A Grief Observed

I have just finished reading ‘A Grief Observed’ by C.S. Lewis and found my very own thoughts and emotions written there.  Things that I was too afraid to articulate for fear of being judged were put down in black and white by a man who has long been held in high esteem.  His unflinching look at his own grief after the loss of his wife has prompted me to take a look at my own.

Up until recently I believed that grief was something that happened to me.  I have since been disabused of this notion and have been informed that grief is, in fact, something we need to actively participate in.  This was a revelation and has meant that I have now been setting aside time to look at my grief, examine it, delve into it and understand it.

Writing has certainly helped me make sense of the emotions I feel and acknowledging that I have to take part in this grief rather than let it happen to me has opened an unexpected door.  This was reflected in C.S. Lewis’ own writings when he says “It was as if the lifting of the sorrow removed a barrier…You can’t see anything properly while your eyes are blurred with tears” (A Grief Observed, C.S. Lewis).

I have thus far felt that I had to wrap myself in a cloak of mourning to truly honour the memory of Kari-Lee, but what I have found is that when my heart is lighter, when my mourning is less, my memories of her are clearer and my honouring of her memory is more authentic. “…passionate grief does not link us with the dead but cuts us off from them.” (A Grief Observed, C.S. Lewis) It is as though when we try to hold too tight, we actually lose our grip and it becomes more about us than about those that we mourn.

But I don’t say this to discount times of mourning and sorrow, for they too are needed.  We need to allow ourselves the time to feel what we feel, to let our bodies process the emotions that such a loss initiates, but we cannot live in those moments for the rest of our lives.  And it is tempting to believe that we can never be truly happy again because of our loss, but how does that honour the ones who have gone?

“Getting over it so soon? But the words are ambiguous.  To say the patient is getting over it after an operation for appendicitis is one thing, after he’s had his leg off is quite another…He has ‘got over it’.  But he will probably have recurrent pains in the stump all his life, and perhaps pretty bad ones; and he will always be a one-legged man.” (A Grief Observed, C.S. Lewis)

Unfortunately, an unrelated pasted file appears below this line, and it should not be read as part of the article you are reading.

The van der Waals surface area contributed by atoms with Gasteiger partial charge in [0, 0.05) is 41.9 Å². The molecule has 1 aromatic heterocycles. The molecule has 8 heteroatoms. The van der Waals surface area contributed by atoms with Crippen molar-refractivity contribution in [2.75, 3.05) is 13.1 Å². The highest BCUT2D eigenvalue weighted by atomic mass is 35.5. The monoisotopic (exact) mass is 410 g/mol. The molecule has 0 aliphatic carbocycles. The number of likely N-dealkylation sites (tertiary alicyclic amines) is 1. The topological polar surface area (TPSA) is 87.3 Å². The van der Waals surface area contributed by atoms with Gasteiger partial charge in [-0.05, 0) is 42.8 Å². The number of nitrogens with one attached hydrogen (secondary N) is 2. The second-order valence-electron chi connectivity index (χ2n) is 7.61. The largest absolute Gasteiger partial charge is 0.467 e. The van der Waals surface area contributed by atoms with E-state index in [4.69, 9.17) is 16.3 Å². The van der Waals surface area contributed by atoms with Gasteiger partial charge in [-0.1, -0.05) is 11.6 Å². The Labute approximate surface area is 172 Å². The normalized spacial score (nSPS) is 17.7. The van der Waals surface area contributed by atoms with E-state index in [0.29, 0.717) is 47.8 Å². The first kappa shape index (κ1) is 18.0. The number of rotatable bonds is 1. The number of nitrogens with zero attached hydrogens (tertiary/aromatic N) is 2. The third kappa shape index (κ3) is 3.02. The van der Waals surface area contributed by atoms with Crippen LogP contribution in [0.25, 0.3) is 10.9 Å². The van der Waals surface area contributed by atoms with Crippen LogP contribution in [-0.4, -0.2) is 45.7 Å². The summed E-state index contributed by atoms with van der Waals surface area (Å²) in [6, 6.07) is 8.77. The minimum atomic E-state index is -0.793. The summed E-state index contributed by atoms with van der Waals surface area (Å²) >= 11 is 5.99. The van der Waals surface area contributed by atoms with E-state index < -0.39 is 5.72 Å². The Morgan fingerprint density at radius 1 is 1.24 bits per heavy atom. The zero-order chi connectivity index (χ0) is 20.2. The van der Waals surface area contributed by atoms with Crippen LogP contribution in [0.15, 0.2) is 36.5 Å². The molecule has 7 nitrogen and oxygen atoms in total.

I think this passage sums it all up quite nicely.  Life does go on but we are forever changed.  That doesn’t mean that we can never be happy, just that we are different and that our happiness will also be different.  We can’t be afraid of our future, of perhaps finding ourselves happy or laughing and then thinking that we have somehow dishonoured our loved one.

“At present I am learning to get about on crutches.  perhaps I shall presently be given a wooden leg.  But I shall never be a biped again.”

There is so much more in the short book and, although I know others haven’t, I have gotten a lot out of it.  The raw honesty of his writings has helped me face the rawness of my own and to face them unashamedly.


Cinderella – A Review


It was my birthday yesterday and because of that my husband could not say no to me and I got to go to the movies! *Yay*  Not only did I get to pick the movie, but it could also be a movie that he would never normally agree to see with me (it’s my birthday after all) so I decided I wanted to see the new Disney adaptation of Cinderella.

I must preface this review by telling you that I am notoriously bad at writing reviews and also that I LOVE fairytales.  Whenever a fairytale movie is made, I want to see it.  There is something about them that appeal to me…give me fairy godmothers, handsome princes and big poofy dresses and I am in heaven.  But I also like to see the adaptations where a deeper meaning is brought out, where the heroine is a bit gritty and the story a little darker, these too make me happy.  As much as I am a big believer in strong independent women, there is also the little girl in me who wants to be swept off her feet.

With the recent retellings of Snow White (Snow White and the Huntsman) and Sleeping Beauty (Maleficent), I went into this movie expecting a different take on the traditional story, I expected a Cinderella with a bit of guts and spunk.  In fact, when I walked into the cinema and saw some young children waiting to watch the film, I worried for them, thinking that perhaps this wasn’t the sort of Cinderella film they should see.